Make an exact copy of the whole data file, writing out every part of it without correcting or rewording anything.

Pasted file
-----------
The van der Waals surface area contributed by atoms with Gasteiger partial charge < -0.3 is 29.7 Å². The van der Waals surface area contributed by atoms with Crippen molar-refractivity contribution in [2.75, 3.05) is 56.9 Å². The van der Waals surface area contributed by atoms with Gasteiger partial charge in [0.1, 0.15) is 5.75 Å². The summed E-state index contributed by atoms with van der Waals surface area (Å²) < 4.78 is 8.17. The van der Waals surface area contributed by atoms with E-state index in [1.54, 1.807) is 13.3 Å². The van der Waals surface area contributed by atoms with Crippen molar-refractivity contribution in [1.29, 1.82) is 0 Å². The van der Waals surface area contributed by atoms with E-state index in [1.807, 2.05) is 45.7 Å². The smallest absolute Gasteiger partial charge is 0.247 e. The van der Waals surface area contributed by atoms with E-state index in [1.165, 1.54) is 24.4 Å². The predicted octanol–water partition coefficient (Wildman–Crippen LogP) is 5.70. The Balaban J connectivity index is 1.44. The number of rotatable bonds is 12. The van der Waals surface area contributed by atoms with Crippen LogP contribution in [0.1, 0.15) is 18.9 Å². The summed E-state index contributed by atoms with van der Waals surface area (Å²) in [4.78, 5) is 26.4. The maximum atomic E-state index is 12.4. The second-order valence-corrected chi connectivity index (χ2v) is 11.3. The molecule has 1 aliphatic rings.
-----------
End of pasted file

The van der Waals surface area contributed by atoms with Gasteiger partial charge < -0.3 is 29.7 Å². The van der Waals surface area contributed by atoms with Crippen molar-refractivity contribution in [2.75, 3.05) is 56.9 Å². The van der Waals surface area contributed by atoms with Gasteiger partial charge in [0.1, 0.15) is 5.75 Å². The summed E-state index contributed by atoms with van der Waals surface area (Å²) < 4.78 is 8.17. The van der Waals surface area contributed by atoms with E-state index in [1.54, 1.807) is 13.3 Å². The van der Waals surface area contributed by atoms with Crippen molar-refractivity contribution in [1.29, 1.82) is 0 Å². The van der Waals surface area contributed by atoms with E-state index in [1.807, 2.05) is 45.7 Å². The smallest absolute Gasteiger partial charge is 0.247 e. The van der Waals surface area contributed by atoms with E-state index in [1.165, 1.54) is 24.4 Å². The predicted octanol–water partition coefficient (Wildman–Crippen LogP) is 5.70. The Balaban J connectivity index is 1.44. The number of rotatable bonds is 12. The van der Waals surface area contributed by atoms with Crippen LogP contribution in [0.1, 0.15) is 18.9 Å². The summed E-state index contributed by atoms with van der Waals surface area (Å²) in [4.78, 5) is 26.4. The maximum atomic E-state index is 12.4. The second-order valence-corrected chi connectivity index (χ2v) is 11.3. The molecule has 1 aliphatic rings.